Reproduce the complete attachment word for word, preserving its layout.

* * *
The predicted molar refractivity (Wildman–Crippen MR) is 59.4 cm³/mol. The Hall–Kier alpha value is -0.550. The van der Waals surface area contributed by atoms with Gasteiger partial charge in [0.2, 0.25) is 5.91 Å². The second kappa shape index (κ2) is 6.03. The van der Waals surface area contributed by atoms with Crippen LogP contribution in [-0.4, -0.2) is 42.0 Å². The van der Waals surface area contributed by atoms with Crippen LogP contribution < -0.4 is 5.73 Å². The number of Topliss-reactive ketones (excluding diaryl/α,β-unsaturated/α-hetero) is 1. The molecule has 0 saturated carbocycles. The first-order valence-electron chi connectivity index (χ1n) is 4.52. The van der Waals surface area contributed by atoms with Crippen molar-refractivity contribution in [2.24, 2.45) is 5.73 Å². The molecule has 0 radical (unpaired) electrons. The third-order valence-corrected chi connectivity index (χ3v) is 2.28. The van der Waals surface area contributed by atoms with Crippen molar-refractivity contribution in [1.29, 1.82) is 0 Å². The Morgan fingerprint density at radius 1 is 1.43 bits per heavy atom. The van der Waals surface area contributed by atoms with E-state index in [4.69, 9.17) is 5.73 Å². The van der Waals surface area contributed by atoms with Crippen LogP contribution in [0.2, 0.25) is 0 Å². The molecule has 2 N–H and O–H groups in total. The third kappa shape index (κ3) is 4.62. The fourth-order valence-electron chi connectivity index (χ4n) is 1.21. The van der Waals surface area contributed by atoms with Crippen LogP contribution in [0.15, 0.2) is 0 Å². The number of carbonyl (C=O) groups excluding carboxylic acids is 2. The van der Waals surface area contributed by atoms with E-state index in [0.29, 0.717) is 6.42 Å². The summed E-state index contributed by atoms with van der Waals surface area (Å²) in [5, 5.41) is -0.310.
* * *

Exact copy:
The predicted molar refractivity (Wildman–Crippen MR) is 59.4 cm³/mol. The Hall–Kier alpha value is -0.550. The van der Waals surface area contributed by atoms with Gasteiger partial charge in [0.2, 0.25) is 5.91 Å². The second kappa shape index (κ2) is 6.03. The van der Waals surface area contributed by atoms with Crippen LogP contribution in [-0.4, -0.2) is 42.0 Å². The van der Waals surface area contributed by atoms with Crippen LogP contribution < -0.4 is 5.73 Å². The number of Topliss-reactive ketones (excluding diaryl/α,β-unsaturated/α-hetero) is 1. The molecule has 0 saturated carbocycles. The first-order valence-electron chi connectivity index (χ1n) is 4.52. The van der Waals surface area contributed by atoms with Crippen molar-refractivity contribution in [2.24, 2.45) is 5.73 Å². The molecule has 0 radical (unpaired) electrons. The third-order valence-corrected chi connectivity index (χ3v) is 2.28. The van der Waals surface area contributed by atoms with Crippen molar-refractivity contribution in [1.29, 1.82) is 0 Å². The Morgan fingerprint density at radius 1 is 1.43 bits per heavy atom. The van der Waals surface area contributed by atoms with E-state index in [4.69, 9.17) is 5.73 Å². The van der Waals surface area contributed by atoms with Crippen LogP contribution in [0.2, 0.25) is 0 Å². The molecule has 2 N–H and O–H groups in total. The third kappa shape index (κ3) is 4.62. The fourth-order valence-electron chi connectivity index (χ4n) is 1.21. The van der Waals surface area contributed by atoms with Crippen LogP contribution in [0.15, 0.2) is 0 Å². The number of carbonyl (C=O) groups excluding carboxylic acids is 2. The van der Waals surface area contributed by atoms with E-state index in [0.29, 0.717) is 6.42 Å². The summed E-state index contributed by atoms with van der Waals surface area (Å²) in [5, 5.41) is -0.310.